While I’m away from my blog doing my tour, I’m pleased to welcome Sandra Byrd as my guest poster! Sandra is the author of The Secret Keeper, a new novel about Juliana St. John, a young woman with the gift of prophecy who joins the court of Katherine Parr. I’ve downloaded The Secret Keeper to Mr. Kindle, and it looks great! Anyway, here’s Sandra!
Six women in the Bible are expressly stated as possessing the title of prophetess: Miriam, Deborah, Huldah, Noahdiah and Isaiah’s wife. Philip is mentioned in Acts as having four daughters who prophesied which brings the number of known prophetesses to ten. There is no reason to believe that there weren’t thousands more, undocumented throughout history, then and now. According to religious tradition, women have often been powerful seers and that is why I’ve included them in my current novel: The Secret Keeper: A Novel of Kateryn Parr.
Hundreds of years before the renaissance, which would bring about improved education for women, Saint Hildegard of Bingen (1098-1179) wrote medicinal texts and composed music. She also oversaw the illumination of many manuscripts and wrote lengthy theological treatises. But what she is best known for, and was beatified for, were her visions.
Hildegard said that she first saw “The Shade of the Living Light” at the age of three, and by the age of five she began to understand that she was experiencing visions. Although she was understandably reluctant to share her visions she continued to receive them, understanding them to be from God and, in her forties, was instructed by Him to write them down. She said, ” I set my hand to the writing. While I was doing it, I sensed, as I mentioned before, the deep profundity of scriptural exposition… I spoke and wrote these things not by the invention of my heart or that of any other person, but as by the secret mysteries of God I heard and received them in the heavenly places. And again I heard a voice from Heaven saying to me, ‘Cry out therefore, and write thus!”
Spiritual gifting is not given for the edification of the person receiving it, but for the church at large. Hildegard wrote three volumes of her mystical visions, and then exegeted them biblically herself. Her theology was not, as one might expect, shunned by the church establishment of the time, but instead Pope Eugenius III gave her work his approval and she was published in Paris in 1513.
Several centuries later, Julian of Norwich continued Hildegard’s tradition as a seer, a mystic, and a writer. In her early thirties, Julian had a series of visions which she claimed came from Jesus Christ. In them, she felt His deep love and had a desire to transmit that He desired to be known as a God of joy and compassion and not duty and judgment. Her book, Revelations of Divine Love, is said to be the first book written in the English language by a woman. She was well known as a mystic and a spiritual director by both men and women. The message of love and joy that she delivered is still celebrated today; she has feast days in the Roman Catholic, Anglican, and Lutheran traditions.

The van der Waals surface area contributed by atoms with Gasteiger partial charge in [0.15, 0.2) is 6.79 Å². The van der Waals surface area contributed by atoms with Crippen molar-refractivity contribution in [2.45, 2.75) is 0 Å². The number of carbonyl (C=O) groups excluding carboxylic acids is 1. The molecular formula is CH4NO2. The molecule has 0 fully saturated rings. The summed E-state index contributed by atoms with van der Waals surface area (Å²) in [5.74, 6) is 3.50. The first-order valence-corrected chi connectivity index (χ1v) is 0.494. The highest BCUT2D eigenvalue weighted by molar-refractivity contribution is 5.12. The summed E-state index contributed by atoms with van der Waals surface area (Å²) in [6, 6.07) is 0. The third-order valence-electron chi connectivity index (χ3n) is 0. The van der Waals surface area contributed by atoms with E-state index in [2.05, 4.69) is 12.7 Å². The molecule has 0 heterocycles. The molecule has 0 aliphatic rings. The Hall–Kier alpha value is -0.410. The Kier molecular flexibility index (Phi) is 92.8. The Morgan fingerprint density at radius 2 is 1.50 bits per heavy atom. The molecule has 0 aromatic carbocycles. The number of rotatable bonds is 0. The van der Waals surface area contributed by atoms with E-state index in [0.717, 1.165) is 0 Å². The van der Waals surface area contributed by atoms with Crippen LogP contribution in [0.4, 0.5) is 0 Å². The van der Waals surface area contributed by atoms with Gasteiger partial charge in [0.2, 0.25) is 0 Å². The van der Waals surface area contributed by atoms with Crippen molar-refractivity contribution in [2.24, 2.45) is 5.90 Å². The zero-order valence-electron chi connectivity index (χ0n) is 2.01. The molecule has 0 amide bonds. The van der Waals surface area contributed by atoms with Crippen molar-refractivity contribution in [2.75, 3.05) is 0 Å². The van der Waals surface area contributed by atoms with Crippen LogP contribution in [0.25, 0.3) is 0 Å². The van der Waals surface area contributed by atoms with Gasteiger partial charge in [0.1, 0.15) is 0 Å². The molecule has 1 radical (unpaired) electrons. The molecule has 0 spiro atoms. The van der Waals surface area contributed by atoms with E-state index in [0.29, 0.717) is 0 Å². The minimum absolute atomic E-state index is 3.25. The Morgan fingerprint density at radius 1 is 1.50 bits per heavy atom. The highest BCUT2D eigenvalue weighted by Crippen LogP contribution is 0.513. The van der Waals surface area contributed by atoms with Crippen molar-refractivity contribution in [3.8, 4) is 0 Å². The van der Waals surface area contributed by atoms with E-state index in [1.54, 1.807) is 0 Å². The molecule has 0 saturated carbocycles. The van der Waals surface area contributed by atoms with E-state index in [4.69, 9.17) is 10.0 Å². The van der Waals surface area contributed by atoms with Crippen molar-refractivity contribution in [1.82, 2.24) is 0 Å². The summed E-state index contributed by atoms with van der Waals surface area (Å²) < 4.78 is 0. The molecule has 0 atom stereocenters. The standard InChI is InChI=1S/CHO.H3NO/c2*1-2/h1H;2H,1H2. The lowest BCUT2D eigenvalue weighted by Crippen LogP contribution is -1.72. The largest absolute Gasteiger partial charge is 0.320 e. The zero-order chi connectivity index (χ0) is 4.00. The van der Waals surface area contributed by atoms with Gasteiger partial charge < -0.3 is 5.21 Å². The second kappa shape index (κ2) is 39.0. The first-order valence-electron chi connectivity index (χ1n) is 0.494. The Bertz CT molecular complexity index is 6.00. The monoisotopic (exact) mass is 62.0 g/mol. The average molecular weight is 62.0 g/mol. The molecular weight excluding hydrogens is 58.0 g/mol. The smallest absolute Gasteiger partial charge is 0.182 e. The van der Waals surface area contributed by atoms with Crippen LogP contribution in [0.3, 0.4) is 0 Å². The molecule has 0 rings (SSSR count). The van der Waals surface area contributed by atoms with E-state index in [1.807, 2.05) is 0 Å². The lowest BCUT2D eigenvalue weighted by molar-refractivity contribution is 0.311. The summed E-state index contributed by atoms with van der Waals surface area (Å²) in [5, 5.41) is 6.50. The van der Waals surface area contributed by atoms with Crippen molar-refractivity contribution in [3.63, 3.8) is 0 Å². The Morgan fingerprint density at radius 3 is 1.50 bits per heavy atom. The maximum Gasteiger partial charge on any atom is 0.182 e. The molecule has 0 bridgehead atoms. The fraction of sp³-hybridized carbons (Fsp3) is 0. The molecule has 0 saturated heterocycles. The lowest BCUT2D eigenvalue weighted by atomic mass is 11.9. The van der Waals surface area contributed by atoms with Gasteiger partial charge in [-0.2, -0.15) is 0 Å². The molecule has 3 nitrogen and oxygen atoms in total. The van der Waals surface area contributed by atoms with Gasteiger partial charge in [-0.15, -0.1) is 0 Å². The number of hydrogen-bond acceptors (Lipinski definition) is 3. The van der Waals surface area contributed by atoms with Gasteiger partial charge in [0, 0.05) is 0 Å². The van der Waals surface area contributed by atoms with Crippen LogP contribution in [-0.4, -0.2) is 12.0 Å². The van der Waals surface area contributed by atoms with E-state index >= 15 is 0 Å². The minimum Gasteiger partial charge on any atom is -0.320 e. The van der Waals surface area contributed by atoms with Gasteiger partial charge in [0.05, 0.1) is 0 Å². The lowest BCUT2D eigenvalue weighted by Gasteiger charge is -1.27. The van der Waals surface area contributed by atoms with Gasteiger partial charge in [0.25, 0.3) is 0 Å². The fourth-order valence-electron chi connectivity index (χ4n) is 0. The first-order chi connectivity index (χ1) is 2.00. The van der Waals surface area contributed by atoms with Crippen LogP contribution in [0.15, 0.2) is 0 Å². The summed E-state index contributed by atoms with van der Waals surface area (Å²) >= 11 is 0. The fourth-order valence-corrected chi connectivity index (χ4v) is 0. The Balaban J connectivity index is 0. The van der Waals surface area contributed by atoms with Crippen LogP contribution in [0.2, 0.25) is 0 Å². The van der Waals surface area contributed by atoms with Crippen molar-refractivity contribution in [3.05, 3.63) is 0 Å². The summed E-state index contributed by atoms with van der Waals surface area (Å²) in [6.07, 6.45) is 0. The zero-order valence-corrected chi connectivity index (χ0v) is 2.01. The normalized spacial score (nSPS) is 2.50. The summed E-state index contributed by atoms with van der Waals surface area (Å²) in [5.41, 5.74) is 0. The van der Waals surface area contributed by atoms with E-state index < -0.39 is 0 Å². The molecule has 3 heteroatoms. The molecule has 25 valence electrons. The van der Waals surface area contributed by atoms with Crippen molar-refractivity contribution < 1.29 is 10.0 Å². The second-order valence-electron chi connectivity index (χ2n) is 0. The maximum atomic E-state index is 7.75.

It had been for good cause that Hildegard and Julian kept their visions to themselves for a time. Visions were not widely accepted by society as a whole, and women in particular were often accused of witchcraft. This risk was perhaps an even stronger danger in sixteenth and seventeenth century England when “witch hunts” were common. While there is no doubt that there was a real and legitimate practice of witchcraft occurring in some places, the fear of it whipped up suspicion where no actual witchcraft was found. Henry the VIII, after imprisoning Anne Boleyn, proclaimed to his illegitimate son, among others, that they were all lucky to have escaped Anne’s witchcraft. The evidence? So obviously bewitching him away from his “good” judgment.
In that century, the smallest sign, imagined or not, could be used to indict a “witch”. A gift handling herbs? Witchcraft. An unrestrained tongue? Witchcraft. Floating rather than sinking when placed in a body of water when accused of witchcraft and therefore tested? Guilty for sure. Women with “suspicious” spiritual gifts, including dreams and visions, had to be particularly careful. And yet they, like Hildegard and Julian before them, had been given just such a gift to share with others. And share they must.
One women in the court of Queen Kateryn Parr is strongly believed to have had a gift of prophecy. Her name was Anne Calthorpe, the Countess of Sussex. One source possibly hinting at such a gift can be found at Kathy Emerson’s terrific webpage of Tudor women: Emerson says that Calthorpe, “was at court when Katherine Parr was queen and shared her evangelical beliefs. Along with other ladies at court, she was implicated in the heresy of Anne Askew. In 1549 she was examined by a commission “for errors in scripture” and that “the Privy Council imprisoned two men, Hartlepoole and Clarke, for “lewd prophesies and other slanderous matters” touching the king and the council. Hartlepoole’s wife and the countess of Sussex were jailed as “a lesson to beware of sorcery.”
According to religious tradition women have often had very active prophetic gifts; we are mystical, engaging, and intuitive. I admire our sisters throughout history who actively, risk-takingly, used their intellectual and spiritual gifts with whatever power they had at hand.
 Bennett, Judith M. and Hollister, Warren C. Medieval Europe: A Short History (New York: McGraw-Hill, 2001), 317.
 Hildegard von Bingen, Scivias, trans. by Columba Hart and Jane Bishop with an Introduction by Barbara J. Newman, and Preface by Caroline Walker Bynum (New York: Paulist Press, 1990) 60–61.